Rich and Strange (aka East of Shanghai, 1931*)
Directed by Alfred Hitchcock
Produced by John Maxwell (6-13)
Written by Alfred Hitchcock, Alma Reville (11-13), Val Valentine
Based on the novel Rich and Strange (1930) by Dale Collins
Cinematography by Jack Cox (12, 13), Charles Martin
Edited by Winifred Cooper, Rene Marrison (12, 13)
Music by Adolph Hallis
Production company - British International Pictures
Distributed by Wardour Films
(1:23) Kino Lorber Blu-ray
You can find my journey (so far) through Hitchcock’s filmography here.
Although many of Alfred Hitchcock’s films contain dark humor, only a handful can be classified as comedies, and the success of those films is often debated. Mr. & Mrs. Smith (1941) and The Trouble with Harry (1955) both have their fans, but they’re usually few in number, not very vocal, or both, yet they far outweigh those who’ve even seen Rich and Strange.
Hitchcock’s 14th film begins with a scene that calls to mind a film from just a few years later, Chaplin’s Modern Times (1936), treating audiences to shots of London office workers, working stiffs being herded like cattle as they file out of their office building like robots. Perhaps the scene was influenced by Fritz Lang’s Metropolis (1927)?
One such worker is Fred Hill (Henry Kendall), who’s shown as someone who’s clearly out of place in this environment. Hitchcock conveys this by filming Fred having problems with his umbrella amidst seemingly dozens who aren’t having any trouble whatsoever. It was probably an old gag in 1932, and while it’s not very funny, we get the point: Fred doesn’t fit in with this environment. In his mind, he was made for something better.
Fred’s wife Emily (Joan Barry) isn’t quite as frustrated with life, instead looking forward to the day when things may be different. We get the feeling that Emily is rather content with their lot, but would certainly welcome a change for the better. (Actress Joan Barry, another Hitchcock blonde, appears in this film and no other except for dubbing the voice of Alice White [Anny Ondra] in Blackmail.)
And their luck does change when Fred receives a letter from a rich uncle. Not content to wait until he’s dead, the uncle bequeathes Fred’s inheritance now so they can enjoy themselves while they’re young. With this manipulative plot device, we’re off, and so are Fred and Emily, bound for a cruise from Marseille to the Orient.
Almost instantly Fred becomes seasick and stays in their cabin. Noticing the lovely young Emily along on board, a dapper and well-known bachelor named Commander Gordon (Percy Marmont) begins to woo her. Emily initially resists, but… We know where this is going.
Of course two can play this game, and when Fred recovers, he finds himself attracted to a German “princess” (Betty Amann). Well now…
The differences in Fred and Emily come through as they both are tempted. Emily, clearly the stronger of the two, initially resists the Commander’s advances for all the right reasons: She’s married, and she loves Fred. Fred, however, rushes in blindly (and stupidly), giving us even more evidence that he’s a spoiled little boy with no depth or maturity.
Again, we know where this is going, as audiences in 1932 undoubtedly knew as well. But that doesn’t mean we can’t have a good time on this voyage.
Hitchcock gives us a wonderful scene that he used often in his career, showing us characters as they’re walking, conveying their motivation and desire. On their way to a tryst, the camera follows the legs and feet of Emily and Commander Gordon as they carefully step over a series of carelessly placed ropes and chains. Gordon steps gingerly as Emily takes care to protect her long gown. After the tryst we see the same action, but neither character practices any caution returning since the damage is done.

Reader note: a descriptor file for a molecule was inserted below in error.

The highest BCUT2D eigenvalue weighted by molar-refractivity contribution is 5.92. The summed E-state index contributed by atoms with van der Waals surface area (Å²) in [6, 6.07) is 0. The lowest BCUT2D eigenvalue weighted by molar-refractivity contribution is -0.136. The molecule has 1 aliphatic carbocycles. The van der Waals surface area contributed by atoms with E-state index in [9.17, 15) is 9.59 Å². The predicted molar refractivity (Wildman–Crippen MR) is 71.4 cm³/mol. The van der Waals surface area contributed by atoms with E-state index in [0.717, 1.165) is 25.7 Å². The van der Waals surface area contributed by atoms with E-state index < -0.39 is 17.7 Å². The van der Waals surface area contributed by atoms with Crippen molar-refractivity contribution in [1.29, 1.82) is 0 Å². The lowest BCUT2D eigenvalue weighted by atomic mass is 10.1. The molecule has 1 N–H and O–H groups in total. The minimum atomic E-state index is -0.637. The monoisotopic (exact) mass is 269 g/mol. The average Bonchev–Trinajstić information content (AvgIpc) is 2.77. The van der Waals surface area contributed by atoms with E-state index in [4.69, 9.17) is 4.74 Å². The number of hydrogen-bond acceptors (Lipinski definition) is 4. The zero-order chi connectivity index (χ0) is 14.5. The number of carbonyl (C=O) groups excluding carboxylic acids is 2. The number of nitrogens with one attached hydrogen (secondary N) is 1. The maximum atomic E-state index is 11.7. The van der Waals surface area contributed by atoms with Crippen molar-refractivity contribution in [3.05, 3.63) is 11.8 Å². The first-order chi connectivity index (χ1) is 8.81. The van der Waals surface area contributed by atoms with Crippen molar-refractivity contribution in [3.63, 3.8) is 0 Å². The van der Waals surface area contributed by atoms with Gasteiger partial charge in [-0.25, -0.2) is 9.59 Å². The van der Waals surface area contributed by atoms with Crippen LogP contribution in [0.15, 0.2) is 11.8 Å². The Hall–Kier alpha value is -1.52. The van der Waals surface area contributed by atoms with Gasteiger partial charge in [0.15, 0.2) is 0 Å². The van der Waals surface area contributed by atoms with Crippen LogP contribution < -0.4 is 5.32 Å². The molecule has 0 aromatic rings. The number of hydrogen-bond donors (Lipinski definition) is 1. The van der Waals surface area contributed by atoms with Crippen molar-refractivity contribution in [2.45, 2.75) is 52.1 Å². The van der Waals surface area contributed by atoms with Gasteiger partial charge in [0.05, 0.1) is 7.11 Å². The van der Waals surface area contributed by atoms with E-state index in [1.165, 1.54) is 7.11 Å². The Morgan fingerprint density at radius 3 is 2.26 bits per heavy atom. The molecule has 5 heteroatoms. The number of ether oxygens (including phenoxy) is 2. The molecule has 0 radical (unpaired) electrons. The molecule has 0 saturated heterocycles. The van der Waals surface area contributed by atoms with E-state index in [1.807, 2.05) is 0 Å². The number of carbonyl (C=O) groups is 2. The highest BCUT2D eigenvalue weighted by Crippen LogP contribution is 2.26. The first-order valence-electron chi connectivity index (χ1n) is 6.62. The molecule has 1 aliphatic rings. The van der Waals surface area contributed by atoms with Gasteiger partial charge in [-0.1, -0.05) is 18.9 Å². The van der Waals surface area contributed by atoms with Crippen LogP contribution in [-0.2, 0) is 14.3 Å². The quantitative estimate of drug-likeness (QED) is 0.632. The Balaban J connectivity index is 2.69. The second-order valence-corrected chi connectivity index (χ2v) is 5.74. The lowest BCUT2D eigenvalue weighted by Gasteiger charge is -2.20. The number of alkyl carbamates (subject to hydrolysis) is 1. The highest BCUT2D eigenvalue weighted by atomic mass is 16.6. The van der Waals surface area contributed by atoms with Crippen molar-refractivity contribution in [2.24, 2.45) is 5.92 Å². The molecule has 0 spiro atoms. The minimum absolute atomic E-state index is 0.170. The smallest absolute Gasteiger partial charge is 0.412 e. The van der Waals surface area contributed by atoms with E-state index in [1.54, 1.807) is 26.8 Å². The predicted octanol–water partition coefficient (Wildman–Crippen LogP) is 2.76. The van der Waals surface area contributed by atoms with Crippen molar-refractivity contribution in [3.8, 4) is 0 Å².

Hitchcock also uses a costume ball in the film, mostly to good effect, a device he would return to in Rebecca (1940), To Catch a Thief (1955), and probably others. One of the stops along the cruise finds Fred and Emily in an unnamed exotic marketplace, reminiscent of the Moroccan scenes in the 1956 version of The Man Who Knew Too Much.
Things get darker as Fred and Emily have their inevitable confrontation with each other. Being a comedy, and watching one with 1930s eyes, we might not expect such darkness. (Certainly, even by this time, Hitchcock fans would’ve at least somewhat expected this.) Suddenly we’re in the middle of a drama without a hint of comedy. Something happens here that I will not disclose, but it’s a turning point for Fred, Emily, and everyone on board.
Near the end Hitchcock delivers a scene (no spoilers) that rivals or even surpasses many other scenes to come in subsequent films as one of the most horrific moments in his career. Even with these darker moments between Fred and Emily, the scene shocks even today, making us forget that this movie started as a comedy.
Perhaps because it is a comedy, Rich and Strange tends to get overlooked or dismissed, but it’s something of a hidden gem in Hitchcock’s filmography. Hitchcock was overall pleased with the picture, but wished he could’ve gotten actors with more box office appeal (Truffaut/Hitchcock, p. 81).
Rich and Strange, while not a great film, certainly should not be passed over. Hitchcock completists will want to at least see it if not own the Kino Lorber Blu-ray, which boasts a new 4K restoration, an audio commentary by Nick Pinkerton, and an audio excerpt from Hitchcock/Truffaut: Icon Interviews Icon.
As far as I can tell, Hitchcock does not make an on-camera appearance in Rich and Strange.
For more on the film (with spoilers), I refer you to Michael Barrett’s review at Pop Matters from 2022.
I hope you’ll join me next time. (I promise it won’t take another 18 months!)
* Originally released in the UK on December 10, 1931; in the U.S., January 1, 1932